stores all of its data
• Multiple instances of that same test can now be run in parallel
© Kenneth M. Anderson, 2012
Leaky Scenarios
• Leaky Scenarios
• One test creates an environment that another test depends on
• The tests have different tags and cucumber gets invoked on just the tag
of the second test: Boom!
• Someone changes the first test, not realizing that a dependency exists:
• Solution: design tests to create everything they need from scratch
• Have a really complex system? Use mock objects to simulate nonessential parts (with respect to the test) of the system
© Kenneth M. Anderson, 2012
Race Conditions and Sleepy Steps
• Race Conditions and Sleepy Steps
• You have a complex system and your integration test causes two parts of
the system to run in parallel
• or the system to run in parallel with cucumber
• The test will pass when only the “right” component finishes first
• If the “race” is close, you end up with a flickering scenario
• Developers combat this by causing certain steps to “sleep” to wait for the
concurrent operation to end; hence “sleepy steps”
• Solution: You need to engineer synchronization points for cucumber that
ensures it waits for a system component to finish its work before testing it
© Kenneth M. Anderson, 2012
Brittle Features
• Brittle features are ones that break at the slightest change to other parts of
the system
• The design of the underlying system may be too tightly coupled and will
need to be refactored
• Contributing Factors
• Fixture Data
• Duplication
• Leaky Scenarios (see above: related to dependencies between tests)
• Tester Apartheid
© Kenneth M. Anderson, 2012
Fixture Data
• Fixture data refers to having a large amount of data stored somewhere in your
test environment that all tests share and come to depend on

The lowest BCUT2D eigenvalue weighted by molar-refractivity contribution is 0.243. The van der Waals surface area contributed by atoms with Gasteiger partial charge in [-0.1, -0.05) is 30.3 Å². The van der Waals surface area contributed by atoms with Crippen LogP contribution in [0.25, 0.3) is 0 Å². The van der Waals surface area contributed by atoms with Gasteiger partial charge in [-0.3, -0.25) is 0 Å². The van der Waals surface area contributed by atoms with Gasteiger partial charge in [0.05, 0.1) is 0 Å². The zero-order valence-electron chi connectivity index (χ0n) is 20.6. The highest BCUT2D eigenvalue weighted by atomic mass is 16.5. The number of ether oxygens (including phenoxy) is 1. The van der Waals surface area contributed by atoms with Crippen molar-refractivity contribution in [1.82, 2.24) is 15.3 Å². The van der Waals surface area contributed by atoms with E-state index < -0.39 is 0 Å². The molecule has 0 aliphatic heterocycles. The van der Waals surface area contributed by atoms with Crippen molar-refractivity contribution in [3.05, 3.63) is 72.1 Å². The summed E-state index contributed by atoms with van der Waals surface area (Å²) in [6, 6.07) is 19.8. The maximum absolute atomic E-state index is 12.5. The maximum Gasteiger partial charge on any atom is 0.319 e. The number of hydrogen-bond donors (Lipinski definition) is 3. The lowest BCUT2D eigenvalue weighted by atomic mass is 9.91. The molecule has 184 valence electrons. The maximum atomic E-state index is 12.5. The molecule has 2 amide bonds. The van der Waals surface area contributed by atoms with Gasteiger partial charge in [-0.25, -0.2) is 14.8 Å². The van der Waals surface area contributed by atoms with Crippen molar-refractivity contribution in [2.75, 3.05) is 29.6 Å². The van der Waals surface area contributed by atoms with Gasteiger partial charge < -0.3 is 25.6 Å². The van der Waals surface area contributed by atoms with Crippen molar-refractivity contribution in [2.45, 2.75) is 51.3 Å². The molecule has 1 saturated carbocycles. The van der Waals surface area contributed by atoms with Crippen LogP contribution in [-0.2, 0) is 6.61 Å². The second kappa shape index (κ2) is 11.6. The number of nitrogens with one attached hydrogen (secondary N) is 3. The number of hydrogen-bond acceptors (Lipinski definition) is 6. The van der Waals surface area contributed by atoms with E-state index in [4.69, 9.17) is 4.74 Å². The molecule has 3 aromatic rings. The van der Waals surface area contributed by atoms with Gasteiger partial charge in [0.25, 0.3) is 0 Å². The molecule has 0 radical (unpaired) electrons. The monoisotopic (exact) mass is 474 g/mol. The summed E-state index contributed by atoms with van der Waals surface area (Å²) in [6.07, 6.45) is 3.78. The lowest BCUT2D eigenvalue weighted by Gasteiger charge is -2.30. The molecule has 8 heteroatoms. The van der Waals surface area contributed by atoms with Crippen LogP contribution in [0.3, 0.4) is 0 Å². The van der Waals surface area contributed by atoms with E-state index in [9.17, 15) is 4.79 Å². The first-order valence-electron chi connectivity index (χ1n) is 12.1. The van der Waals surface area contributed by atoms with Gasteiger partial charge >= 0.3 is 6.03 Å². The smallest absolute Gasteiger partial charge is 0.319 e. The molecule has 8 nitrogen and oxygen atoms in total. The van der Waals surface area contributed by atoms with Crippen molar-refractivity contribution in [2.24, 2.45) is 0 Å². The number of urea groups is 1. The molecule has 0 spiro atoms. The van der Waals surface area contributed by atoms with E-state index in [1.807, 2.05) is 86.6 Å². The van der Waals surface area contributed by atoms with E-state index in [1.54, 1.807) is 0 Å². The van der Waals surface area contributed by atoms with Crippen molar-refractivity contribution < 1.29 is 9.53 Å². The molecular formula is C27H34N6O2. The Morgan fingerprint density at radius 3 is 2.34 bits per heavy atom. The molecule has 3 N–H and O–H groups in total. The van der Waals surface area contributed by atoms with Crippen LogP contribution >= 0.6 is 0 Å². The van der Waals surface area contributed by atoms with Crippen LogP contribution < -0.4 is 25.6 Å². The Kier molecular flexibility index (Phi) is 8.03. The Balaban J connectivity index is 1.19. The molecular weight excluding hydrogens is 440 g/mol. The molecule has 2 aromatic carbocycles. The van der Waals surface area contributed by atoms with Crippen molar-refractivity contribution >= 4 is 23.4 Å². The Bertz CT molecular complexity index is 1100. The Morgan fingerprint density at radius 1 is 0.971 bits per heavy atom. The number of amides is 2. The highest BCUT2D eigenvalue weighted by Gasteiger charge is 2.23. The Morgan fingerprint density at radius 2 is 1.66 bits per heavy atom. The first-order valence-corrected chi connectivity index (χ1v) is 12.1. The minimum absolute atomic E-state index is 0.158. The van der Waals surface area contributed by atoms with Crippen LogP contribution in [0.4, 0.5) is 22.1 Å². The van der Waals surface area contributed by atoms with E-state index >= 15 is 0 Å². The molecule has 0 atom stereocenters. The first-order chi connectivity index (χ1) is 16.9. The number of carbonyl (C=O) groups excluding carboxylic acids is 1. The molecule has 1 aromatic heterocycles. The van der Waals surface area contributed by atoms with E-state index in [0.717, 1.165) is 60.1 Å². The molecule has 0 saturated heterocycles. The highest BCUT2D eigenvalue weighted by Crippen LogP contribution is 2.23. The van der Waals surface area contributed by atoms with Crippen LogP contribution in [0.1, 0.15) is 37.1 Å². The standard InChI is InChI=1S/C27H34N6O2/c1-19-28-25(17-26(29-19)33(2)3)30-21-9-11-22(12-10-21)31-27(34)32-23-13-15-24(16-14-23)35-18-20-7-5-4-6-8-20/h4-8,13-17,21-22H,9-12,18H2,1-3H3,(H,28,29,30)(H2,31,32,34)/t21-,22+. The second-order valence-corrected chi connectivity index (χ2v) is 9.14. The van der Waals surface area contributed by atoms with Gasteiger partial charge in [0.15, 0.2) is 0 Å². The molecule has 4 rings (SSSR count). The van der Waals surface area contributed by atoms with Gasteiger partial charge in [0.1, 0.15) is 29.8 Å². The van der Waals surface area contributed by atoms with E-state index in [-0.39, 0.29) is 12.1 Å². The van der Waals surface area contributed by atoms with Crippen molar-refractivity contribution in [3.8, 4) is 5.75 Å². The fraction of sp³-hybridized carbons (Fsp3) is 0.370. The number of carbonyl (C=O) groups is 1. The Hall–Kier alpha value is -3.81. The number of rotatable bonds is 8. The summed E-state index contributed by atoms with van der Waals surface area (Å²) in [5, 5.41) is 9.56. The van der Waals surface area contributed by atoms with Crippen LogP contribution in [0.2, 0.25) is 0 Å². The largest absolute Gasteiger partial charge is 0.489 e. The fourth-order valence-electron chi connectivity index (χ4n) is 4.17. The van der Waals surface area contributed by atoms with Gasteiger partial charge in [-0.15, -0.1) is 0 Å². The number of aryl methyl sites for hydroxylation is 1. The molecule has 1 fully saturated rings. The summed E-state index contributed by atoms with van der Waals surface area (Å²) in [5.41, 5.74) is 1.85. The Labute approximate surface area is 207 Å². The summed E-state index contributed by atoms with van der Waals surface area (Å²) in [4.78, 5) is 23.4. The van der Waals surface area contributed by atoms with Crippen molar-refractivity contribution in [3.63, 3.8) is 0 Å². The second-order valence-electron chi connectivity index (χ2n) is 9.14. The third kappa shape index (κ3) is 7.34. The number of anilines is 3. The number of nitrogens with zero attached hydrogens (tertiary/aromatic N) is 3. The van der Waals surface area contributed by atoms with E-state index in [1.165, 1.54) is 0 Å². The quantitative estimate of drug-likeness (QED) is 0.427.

• A change in that data can cause tests to fail because developers fail to
realize that lots of tests depend on it
• Large sets of fixture data can slow test suites down if all of the data has to
be loaded for each scenario
• Solution: The book recommends an approach called test data builders in
which all the data for a particular test is created by the test itself
• It points to a ruby-based framework called FactoryGirl as an example of
this approach
© Kenneth M. Anderson, 2012
• Duplication refers to having multiple features that test the same thing
• Duplication can
• make scenarios brittle (one change, breaks multiple scenarios)
• slow your test suite down (as the same functionality gets tested again)
• and make your customers bored (can’t attach significance to features)
• Solutions
• Make use of the Background and Scenario Outline keywords
• Watch out for steps with low abstraction
• “User clicks on next button to go to the next page” vs. “Users
navigates to Accounts page”
© Kenneth M. Anderson, 2012
Tester Apartheid
• Testers are often regarded as second-class citizens on a software team.
• They may not have as much technical or software engineering skills as
developers but they are
• capable (and good at) writing automation scripts
• good at coming up with corner cases
• good at coming up with comprehensive test suites
• However, if they do not work with developers their test code can degrade if it
is not properly maintained
• Solution: Have testers and developers work together and encourage this as
part of company culture; developers can refactor the test suite when needed
and learn from the testers about how to best test their code
© Kenneth M. Anderson, 2012
Slow features
• After creating a lot of tests, it takes a long time for the entire test suite to run
• You accumulate tests because you want to know when a change has
broken previously passing tests; You can back out the change and/or
figure out how to fix the regression
• When test suites take a long time to run
• developers shy away from running them and as such, they start to commit
their changes without testing them!
• This leads quickly to a situation where a broken build is the norm
• Contributing Factors
• Race Conditions and Sleepy Steps (see above)
• Lots of Scenarios
• Big Ball of Mud
© Kenneth M. Anderson, 2012
Lots of Scenarios
• Lots of scenarios will, of course, lead to slow test runs
• It takes a certain amount of time for each scenario to run and that adds up
• Often, however, this is a symptom of the system architecture
• For instance, a big, monolithic system might require all the features/
scenarios to live in one place and all be tested together
• Solutions